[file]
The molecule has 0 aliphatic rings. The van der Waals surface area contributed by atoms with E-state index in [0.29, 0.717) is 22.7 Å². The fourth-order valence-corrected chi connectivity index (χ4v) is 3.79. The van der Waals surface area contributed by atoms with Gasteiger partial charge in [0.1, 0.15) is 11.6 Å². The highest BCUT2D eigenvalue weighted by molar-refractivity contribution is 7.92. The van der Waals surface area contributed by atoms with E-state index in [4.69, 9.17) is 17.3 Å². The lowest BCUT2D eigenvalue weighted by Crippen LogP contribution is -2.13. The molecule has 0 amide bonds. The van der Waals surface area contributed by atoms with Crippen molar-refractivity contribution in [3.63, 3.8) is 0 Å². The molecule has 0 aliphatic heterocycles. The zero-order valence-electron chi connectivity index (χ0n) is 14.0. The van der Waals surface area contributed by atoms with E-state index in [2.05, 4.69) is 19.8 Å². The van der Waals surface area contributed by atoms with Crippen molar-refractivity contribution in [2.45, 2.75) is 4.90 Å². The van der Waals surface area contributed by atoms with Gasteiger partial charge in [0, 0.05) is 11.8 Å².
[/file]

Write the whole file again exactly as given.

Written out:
The molecule has 0 aliphatic rings. The van der Waals surface area contributed by atoms with E-state index in [0.29, 0.717) is 22.7 Å². The fourth-order valence-corrected chi connectivity index (χ4v) is 3.79. The van der Waals surface area contributed by atoms with Gasteiger partial charge in [0.1, 0.15) is 11.6 Å². The highest BCUT2D eigenvalue weighted by molar-refractivity contribution is 7.92. The van der Waals surface area contributed by atoms with E-state index in [4.69, 9.17) is 17.3 Å². The lowest BCUT2D eigenvalue weighted by Crippen LogP contribution is -2.13. The molecule has 0 amide bonds. The van der Waals surface area contributed by atoms with Crippen molar-refractivity contribution in [3.63, 3.8) is 0 Å². The molecule has 0 aliphatic heterocycles. The zero-order valence-electron chi connectivity index (χ0n) is 14.0. The van der Waals surface area contributed by atoms with E-state index in [2.05, 4.69) is 19.8 Å². The van der Waals surface area contributed by atoms with Crippen molar-refractivity contribution in [2.45, 2.75) is 4.90 Å². The van der Waals surface area contributed by atoms with Gasteiger partial charge in [0, 0.05) is 11.8 Å².